Brutus V Caesar Compare and Contrast Tragic Heroes Essay

648 Words Nov 26th, 2010 3 Pages
A tragic hero is commonly defined as a literary figure who, during the course of the plot, makes a deadly flaw that seals his fate and ultimately leads to his demise. Two classic examples can be found in William Shakespeare’s Julius Caesar: Brutus, the killer of Caesar, and the dictator of Rome himself. Marcus Brutus and Julius Caesar both serve as exceptional illustrations of tragic heroes because of their social relevance, their harrowing mistakes, and their cataclysmic deaths.

It is almost common knowledge that Julius Caesar was a powerful man in the annals of history. In the play, Caesar’s military might won his armies many battles, and in turn, lots of land. He was definitely the most popular man in Rome, because citizens took
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When he delivers the final blow to Caesar, the dictator says “Et tu, Brute? Then Fall Caesar”! (III.i.77) showing he was trusted by Caesar the whole time. Even after his death, Mark Antony declares that Brutus was the most honorable man.

One of Brutus’ best qualities was that he saw the good in everyone. However, he took this too far and it led to him being too trusting and idealistic. He was also a naive man. He was swayed into joining the conspiracy after Cassius told him of the honor that would follow. He also goes against taking an oath at a conspiracy meeting based on his judgment that all the conspirators are men of honor, and even lets Antony live, which may have been his biggest mistake. In Act 3, Scene 1, Brutus allows Antony to speak at Caesar’s funeral. There Antony persuades the crowd that the conspiracy is evil, and the mob burn the conspirators’ houses. This leads to civil strife, and ultimately Brutus’ death in battle. It was one poor decision after another that got the best of Brutus.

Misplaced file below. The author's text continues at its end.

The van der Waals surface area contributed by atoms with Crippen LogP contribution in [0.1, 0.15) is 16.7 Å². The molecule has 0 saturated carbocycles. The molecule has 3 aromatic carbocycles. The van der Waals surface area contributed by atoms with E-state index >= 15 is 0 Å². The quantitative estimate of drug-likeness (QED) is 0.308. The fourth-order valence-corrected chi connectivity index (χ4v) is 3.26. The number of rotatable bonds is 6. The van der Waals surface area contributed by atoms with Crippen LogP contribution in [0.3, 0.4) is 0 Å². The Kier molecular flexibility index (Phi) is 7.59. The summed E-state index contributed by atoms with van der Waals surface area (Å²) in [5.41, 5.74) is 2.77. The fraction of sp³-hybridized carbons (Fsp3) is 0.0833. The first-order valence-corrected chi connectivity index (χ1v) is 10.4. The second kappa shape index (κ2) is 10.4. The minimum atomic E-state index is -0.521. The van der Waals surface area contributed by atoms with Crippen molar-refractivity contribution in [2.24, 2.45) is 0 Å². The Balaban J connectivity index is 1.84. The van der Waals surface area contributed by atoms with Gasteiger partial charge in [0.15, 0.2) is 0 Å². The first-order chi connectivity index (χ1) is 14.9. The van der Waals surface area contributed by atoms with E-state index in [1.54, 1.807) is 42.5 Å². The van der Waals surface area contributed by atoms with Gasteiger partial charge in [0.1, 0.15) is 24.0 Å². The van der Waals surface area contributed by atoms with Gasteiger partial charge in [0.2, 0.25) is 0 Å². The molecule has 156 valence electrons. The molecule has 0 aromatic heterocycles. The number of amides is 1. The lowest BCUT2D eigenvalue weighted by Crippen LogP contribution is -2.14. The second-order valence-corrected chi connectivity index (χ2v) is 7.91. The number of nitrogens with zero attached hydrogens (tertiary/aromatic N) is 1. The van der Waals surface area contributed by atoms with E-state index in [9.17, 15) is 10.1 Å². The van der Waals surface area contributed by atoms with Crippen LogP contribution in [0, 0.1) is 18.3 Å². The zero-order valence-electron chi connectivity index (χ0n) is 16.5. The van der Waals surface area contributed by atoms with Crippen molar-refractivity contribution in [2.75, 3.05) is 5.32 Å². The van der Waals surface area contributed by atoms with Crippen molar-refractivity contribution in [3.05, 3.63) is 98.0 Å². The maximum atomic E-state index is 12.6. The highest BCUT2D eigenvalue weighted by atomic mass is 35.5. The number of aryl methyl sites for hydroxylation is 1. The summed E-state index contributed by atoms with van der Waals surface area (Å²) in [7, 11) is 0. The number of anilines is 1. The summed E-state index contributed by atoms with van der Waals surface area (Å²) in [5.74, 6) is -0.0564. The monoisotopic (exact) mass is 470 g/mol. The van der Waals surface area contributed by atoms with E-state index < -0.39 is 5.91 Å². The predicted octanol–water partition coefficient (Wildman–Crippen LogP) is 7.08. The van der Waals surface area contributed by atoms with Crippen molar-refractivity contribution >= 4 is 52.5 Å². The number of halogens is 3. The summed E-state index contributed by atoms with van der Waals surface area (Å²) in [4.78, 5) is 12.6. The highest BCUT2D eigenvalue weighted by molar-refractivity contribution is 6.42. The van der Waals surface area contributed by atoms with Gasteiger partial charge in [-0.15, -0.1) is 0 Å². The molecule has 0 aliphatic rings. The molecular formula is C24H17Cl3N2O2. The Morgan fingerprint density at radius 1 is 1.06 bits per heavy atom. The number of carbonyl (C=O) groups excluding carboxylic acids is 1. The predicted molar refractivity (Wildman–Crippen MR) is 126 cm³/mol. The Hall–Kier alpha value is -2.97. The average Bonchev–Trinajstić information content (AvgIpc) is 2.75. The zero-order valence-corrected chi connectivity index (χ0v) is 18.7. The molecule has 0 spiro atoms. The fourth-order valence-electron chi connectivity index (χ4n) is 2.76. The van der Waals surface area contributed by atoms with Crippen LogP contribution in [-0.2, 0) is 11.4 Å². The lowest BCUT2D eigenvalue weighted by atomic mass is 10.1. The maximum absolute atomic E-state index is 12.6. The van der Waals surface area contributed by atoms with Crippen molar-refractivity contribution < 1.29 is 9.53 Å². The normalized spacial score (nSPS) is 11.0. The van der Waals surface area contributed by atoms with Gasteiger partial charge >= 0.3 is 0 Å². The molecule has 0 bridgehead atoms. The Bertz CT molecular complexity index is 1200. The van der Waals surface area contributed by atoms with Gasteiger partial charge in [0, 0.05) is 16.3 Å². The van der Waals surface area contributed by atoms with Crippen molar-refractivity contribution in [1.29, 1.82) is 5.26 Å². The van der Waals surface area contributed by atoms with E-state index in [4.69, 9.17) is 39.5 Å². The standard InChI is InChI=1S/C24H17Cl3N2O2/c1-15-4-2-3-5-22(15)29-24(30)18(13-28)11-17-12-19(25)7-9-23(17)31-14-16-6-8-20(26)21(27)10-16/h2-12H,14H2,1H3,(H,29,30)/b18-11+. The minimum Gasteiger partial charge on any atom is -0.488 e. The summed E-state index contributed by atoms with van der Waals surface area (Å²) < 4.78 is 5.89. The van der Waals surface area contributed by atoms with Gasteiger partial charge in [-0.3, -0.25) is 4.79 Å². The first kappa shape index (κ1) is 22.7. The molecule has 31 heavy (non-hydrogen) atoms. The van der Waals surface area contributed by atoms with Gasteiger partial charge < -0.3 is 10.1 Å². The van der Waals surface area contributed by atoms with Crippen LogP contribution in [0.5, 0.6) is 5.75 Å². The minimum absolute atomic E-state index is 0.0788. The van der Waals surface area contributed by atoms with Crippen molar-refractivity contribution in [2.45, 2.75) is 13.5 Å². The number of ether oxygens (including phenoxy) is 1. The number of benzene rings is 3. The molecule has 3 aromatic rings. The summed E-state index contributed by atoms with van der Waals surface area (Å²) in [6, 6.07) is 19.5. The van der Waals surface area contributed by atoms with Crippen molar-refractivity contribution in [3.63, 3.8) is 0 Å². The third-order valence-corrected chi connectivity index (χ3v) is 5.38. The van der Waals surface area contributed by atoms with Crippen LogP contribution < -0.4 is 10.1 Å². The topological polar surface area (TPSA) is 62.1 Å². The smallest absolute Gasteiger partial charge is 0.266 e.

The definition of the tragic hero still remains. Through several examples, it has been made clear that the two men fit the bill well. Both Caesar and Brutus possessed high status and made fatal blunders that lead to their annihilation. It was Caesar’s thirst for power and Brutus’ narrow minded judgment that led not only to the downfall of themselves, but to that of law and order in

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